Ray Boulger, senior technical manager at John Charcol has welcomed some of the news form the Budget but says there is the usual missed opportunities.
Boulger comments: The plight of the first-time buyer has dominated the personal finance and news pages, and indeed the mortgage industry, for some time now. A lack of first-time buyers reduces liquidity in the market and addressing this has been a priority for the government. After all, less liquidity means fewer transactions and fewer transactions means less tax for the Chancellor.
However, whilst it is ok in principal, the devil is always in the detail. The questions that need answering are what exactly will the criteria be to decide who has access to the shared equity scheme and why is the government being so parsimonious with the funding helping only 20,000 first-time buyers by 2010 will hardly make a dent in the problem.
He adds; It is obviously disappointing that the government will fail to meet its target date of April 2006 for the start of this scheme by six months. This is probably, in part, due to their failure to understand early enough in the process that their creation, the FSA, needed to be involved. Producing compliant Key Facts Illustrations is an additional complication as this will be the first shared equity scheme where the mortgage lender has provided part of the equity funding. In addition, the suggestion that allocation of funds will be controlled regionally does perturb me somewhat. It would not surprise me if we had another postcode lottery on our hands.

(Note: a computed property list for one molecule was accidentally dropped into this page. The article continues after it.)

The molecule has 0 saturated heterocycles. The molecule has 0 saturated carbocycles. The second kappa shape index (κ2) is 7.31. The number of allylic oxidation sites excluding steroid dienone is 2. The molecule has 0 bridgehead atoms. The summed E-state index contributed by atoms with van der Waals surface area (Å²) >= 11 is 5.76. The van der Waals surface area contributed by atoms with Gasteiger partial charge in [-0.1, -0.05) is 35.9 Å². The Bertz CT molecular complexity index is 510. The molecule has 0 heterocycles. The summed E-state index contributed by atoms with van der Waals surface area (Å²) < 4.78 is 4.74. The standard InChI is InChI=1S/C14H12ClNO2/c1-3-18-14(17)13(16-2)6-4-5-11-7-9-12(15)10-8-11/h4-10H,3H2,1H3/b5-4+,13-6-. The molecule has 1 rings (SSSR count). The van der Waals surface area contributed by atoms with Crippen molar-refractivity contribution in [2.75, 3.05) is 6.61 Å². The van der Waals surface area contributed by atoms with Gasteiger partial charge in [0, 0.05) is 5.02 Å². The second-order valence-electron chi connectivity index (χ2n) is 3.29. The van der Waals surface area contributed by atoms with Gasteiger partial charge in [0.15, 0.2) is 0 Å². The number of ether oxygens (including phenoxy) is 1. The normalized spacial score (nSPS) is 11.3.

Boulger says that the government has missed an opportunity for Stamp Duty.
He adds: We hear frequently that the government is keen to remove inequality in the tax and benefits systems, but actions speak louder than words and the current structure of Stamp Duty land tax is not only grossly unfair, but also distorts the market. Abolishing this tax is clearly a non-starter and so John Charcol would like to see it reformed to reflect the way income tax is structured. With income tax, the higher percentage rates of tax are only payable on the amount of income over certain thresholds. However, with stamp duty land tax, once you reach a certain level, borrowers are forced to pay the higher percentage on the total amount.
Another inheritance tax threshold increase slightly above inflation just won’t do. Millions of homeowners who certainly don’t consider themselves to be well off have been catapulted above the current threshold simply because they own their own home, something the government has actively encouraged. Much of the increase in house prices over the last ten years has been as a consequence of the governments successful control of inflation, with the resulting low interest rates being the most
having created this extra wealth for homeowners the Chancellors stealth tax is now stealing some of it back.